What You Need To Know About Wine Additives
Did you know that there are a lot of wine additives used to make wine?
Most wine additives are safe, however, there have been a few notoriously famous cases of unsafe wine additives in the past. Let’s get into the nitty gritty truth about wine additives and dispel some common wine additive myths.
Worst Case Scenario: A Wine Scandal!
In 1985, German wine quality control scientists discovered the presence of a commercial solvent, diethylene glycol, in some of their low-end wines. Diethylene glycol is a sweet-tasting toxic chemical sometimes used in anti-freeze. After the scientists discovered the chemical, they soon realized that the German producers were illegally blending Austrian wines with theirs.
While there were no reported casualties and the wines were pulled from the market, the media scare caused a long-term fear in consumers over wine additives.
Don’t worry, wine additives are now more closely regulated and the national electronic archives maintains a list of chemicals that are legally allowed for use in wine.
Common Wine Additives
Food products such as beer, juice and wine are unstable. Because of their volatile nature, processes have been developed to stabilize food products such as homogenizing juice. In the wine world there are many different wine additives, some of which have been used for hundreds of years with no ill effects.
The intention of these additives is not to adulterate the wine, but to stabilize it. Wines have the potential to last longer when they are stable. Many of these aren’t really additives at all, instead they glom (with molecular attraction) onto unwanted particles and are removed from the finished wine.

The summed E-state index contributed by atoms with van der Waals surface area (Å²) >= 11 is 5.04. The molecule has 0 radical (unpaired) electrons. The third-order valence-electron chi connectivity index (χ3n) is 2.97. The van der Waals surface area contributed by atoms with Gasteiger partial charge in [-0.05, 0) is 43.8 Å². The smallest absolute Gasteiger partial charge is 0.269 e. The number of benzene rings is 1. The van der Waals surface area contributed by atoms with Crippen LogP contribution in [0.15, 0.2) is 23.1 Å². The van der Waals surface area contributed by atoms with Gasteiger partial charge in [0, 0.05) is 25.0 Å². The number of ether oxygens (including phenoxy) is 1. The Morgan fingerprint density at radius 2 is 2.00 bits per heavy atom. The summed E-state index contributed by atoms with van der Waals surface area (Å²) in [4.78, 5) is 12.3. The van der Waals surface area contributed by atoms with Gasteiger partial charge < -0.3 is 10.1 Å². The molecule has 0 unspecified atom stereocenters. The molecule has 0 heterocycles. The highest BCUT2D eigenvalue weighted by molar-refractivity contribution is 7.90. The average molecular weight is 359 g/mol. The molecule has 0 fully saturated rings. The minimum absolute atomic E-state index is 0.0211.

Sulfite sensitivity affects about 1% of the population. Wine usually has about 150 ppm of sulfur added whereas dried fruit has 1000 ppm.
Sulfites are used to kill unwanted bacteria and yeasts in the winemaking process. Since 1987, American producers have been required to mention the presence of sulfur if it exceeds 10 parts per million (ppm) in the finished wine. The EU recently passed a similar labeling law in 2005.
The laws are designed to help protect the small percentage of people who are sensitive to sulfur and should not be confused with the myth that sulfites in wine can give you a wine headache.
Yeast is a eukaryotic microorganism that turns sugar into alcohol. Different kinds of yeast greatly affect the flavor of the resulting wine. Some winemakers prefer ambient yeast that is present on their winery equipment while other winemakers create a custom cocktail of cultured yeasts. Each method has unique benefits depending on the wine variety.
Vitamins! Yeast benefits from vitamins, minerals or any chemical compound that helps keep the yeast alive in grape juice during fermentation. For instance, Thiamine Hydrochloride is a B Vitamin which helps keep yeast happy in high alcohol wines over 14% ABV.